Even if your child happens to attend one of the few districts benefiting from this formula, does this seem like a very logical or equitable way to “share sacrifices”? The Governor  gave a news conference today where he touted that districts can off-set his cuts by cutting 10% from their employees’ pay (By the way, this is pretty much the ONLY way districts are allowed to offset these cuts. So much for local control, right). But this was widely disputed by many of the school district representatives who were at the Capitol today but were not allowed to attend the press conference because they would draw attention to the fact that our Governor pretty much lies or misleads any time he opens his mouth.

2. Lawsuits, Lawsuits, and other questionable ethics:

Today Dane County District Attorney Ismael Ozanne filed a civil lawsuit to void Walker’s anti-worker legislation because it was passed illegally in a committee in which republican members knowingly violated state public meeting laws.  There will be a hearing on this lawsuit tomorrow before a Dane County judge.  According to the Journal Sentinel, this judge will on Friday also hear a different lawsuit filed against the Governor by Dane County.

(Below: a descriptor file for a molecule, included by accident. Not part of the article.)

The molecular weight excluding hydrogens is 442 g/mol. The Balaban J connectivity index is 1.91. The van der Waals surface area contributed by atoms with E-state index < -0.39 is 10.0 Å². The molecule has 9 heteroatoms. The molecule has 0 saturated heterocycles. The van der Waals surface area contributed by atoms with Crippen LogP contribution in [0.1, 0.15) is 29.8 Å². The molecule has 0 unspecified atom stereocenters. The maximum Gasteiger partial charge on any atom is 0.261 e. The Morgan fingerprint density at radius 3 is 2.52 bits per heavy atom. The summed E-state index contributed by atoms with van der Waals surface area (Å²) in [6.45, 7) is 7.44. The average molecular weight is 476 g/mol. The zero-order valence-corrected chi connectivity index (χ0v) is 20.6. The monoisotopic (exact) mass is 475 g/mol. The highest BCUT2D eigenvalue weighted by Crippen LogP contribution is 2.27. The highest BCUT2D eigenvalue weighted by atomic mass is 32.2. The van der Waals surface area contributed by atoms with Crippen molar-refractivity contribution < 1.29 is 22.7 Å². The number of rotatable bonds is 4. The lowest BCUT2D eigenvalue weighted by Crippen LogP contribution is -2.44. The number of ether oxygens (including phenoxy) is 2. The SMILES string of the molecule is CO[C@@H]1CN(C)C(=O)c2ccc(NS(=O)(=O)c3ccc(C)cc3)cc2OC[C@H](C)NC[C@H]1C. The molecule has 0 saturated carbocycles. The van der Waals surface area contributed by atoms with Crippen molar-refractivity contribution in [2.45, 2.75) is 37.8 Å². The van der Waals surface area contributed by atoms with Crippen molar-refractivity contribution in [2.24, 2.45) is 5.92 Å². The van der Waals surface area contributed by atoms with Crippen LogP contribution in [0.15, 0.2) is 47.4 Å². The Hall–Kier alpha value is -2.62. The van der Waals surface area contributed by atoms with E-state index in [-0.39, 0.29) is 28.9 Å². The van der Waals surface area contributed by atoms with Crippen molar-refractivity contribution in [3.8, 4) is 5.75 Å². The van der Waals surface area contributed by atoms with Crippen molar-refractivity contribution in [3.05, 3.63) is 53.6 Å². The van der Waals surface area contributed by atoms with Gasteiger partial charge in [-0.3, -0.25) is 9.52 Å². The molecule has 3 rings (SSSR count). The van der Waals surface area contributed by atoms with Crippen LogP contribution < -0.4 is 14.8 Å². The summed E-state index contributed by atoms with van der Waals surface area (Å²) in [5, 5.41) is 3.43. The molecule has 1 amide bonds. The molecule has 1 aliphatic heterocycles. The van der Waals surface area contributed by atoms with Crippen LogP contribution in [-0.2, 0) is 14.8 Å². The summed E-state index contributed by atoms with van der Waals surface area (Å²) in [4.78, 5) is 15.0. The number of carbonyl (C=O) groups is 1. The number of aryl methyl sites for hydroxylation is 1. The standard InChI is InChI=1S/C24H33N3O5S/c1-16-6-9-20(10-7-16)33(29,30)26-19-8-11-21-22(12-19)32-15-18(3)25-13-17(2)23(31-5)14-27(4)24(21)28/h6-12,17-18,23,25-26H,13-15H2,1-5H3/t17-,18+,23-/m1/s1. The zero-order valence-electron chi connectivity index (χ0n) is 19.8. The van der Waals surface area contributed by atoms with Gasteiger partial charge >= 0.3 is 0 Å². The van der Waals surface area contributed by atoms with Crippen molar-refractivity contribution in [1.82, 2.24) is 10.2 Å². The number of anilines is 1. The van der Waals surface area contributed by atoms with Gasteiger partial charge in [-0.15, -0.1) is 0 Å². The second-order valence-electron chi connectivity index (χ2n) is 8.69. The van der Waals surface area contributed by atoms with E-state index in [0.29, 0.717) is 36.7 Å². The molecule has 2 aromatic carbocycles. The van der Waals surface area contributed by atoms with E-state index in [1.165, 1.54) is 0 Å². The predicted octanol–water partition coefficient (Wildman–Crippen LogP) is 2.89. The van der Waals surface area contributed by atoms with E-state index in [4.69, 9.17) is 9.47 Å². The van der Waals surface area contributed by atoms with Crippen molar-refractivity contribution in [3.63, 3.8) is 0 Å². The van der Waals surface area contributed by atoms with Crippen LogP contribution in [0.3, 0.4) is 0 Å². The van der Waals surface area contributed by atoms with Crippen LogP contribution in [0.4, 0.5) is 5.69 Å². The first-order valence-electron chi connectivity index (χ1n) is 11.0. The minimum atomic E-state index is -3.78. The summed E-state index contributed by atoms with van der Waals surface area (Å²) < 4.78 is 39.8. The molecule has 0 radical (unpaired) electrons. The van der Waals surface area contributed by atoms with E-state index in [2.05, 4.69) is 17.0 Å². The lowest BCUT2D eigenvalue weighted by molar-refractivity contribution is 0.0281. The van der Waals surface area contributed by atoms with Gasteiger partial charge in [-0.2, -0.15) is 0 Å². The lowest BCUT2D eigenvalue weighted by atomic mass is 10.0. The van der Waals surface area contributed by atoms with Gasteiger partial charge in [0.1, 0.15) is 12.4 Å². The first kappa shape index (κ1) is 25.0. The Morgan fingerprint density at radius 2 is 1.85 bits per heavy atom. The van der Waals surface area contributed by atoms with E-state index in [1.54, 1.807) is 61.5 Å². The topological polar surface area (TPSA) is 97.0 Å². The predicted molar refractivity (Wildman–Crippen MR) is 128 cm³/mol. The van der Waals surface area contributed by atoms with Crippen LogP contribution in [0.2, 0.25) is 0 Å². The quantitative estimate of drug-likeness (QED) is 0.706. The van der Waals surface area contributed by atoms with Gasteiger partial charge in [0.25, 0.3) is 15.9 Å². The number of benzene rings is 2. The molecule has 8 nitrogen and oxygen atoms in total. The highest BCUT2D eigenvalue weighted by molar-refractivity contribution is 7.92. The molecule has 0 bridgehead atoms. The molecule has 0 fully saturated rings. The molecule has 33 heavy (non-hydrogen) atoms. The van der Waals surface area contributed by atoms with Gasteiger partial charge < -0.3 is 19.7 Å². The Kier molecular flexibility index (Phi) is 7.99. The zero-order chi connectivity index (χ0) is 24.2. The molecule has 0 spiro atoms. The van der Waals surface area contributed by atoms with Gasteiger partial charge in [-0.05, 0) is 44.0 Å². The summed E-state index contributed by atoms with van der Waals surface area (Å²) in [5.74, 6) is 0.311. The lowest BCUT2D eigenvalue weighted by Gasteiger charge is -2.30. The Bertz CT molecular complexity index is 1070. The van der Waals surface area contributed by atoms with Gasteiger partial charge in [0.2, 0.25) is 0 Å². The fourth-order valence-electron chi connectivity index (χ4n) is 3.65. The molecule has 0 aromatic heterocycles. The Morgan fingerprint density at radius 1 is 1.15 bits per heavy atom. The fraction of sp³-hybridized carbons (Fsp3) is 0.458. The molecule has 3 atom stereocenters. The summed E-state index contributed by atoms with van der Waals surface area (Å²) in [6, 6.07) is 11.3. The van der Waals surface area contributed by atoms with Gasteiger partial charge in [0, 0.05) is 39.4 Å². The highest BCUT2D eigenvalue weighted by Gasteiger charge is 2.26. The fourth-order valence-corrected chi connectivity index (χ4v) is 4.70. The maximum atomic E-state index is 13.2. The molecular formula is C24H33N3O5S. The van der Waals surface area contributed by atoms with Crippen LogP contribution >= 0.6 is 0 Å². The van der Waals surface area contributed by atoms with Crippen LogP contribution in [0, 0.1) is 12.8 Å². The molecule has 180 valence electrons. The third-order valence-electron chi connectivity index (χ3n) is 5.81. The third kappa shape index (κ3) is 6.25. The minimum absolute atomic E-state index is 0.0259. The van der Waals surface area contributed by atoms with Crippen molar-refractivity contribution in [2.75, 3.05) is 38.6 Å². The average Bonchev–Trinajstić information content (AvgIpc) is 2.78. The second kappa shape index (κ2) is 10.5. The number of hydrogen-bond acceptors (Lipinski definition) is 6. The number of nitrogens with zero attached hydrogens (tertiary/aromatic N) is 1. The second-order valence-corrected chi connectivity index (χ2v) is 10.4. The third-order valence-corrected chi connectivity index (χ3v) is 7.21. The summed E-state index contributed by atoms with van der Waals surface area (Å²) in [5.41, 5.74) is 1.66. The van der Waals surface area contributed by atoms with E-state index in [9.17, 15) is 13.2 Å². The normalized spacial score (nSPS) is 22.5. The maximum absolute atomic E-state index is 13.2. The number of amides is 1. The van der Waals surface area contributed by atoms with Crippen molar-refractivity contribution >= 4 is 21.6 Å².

Meanwhile Governor Walker today was forced to settle a joint lawsuit filed by the Isthmus and Associated Press for failing to respond to their public records requests.  Under the settlement Governor Walker will produce the requested records on a CD (so the news organizations are not burdened by printing costs) and will also pay  for the legal fees incurred by the news organizations.  (Actually, the state will pay the legal fees on the Governor’s behalf.)

Finally, Democratic Senators Pocan and Risser today were forced to boycott a different public meeting held by the republican leadership because it was not fully accessible to the public.  The governor claimed afterwards that meeting was fully open, even though key members of the public were not allowed access.

3. Terrible leadership, anti-worker laws causing a massive wave of public service retirements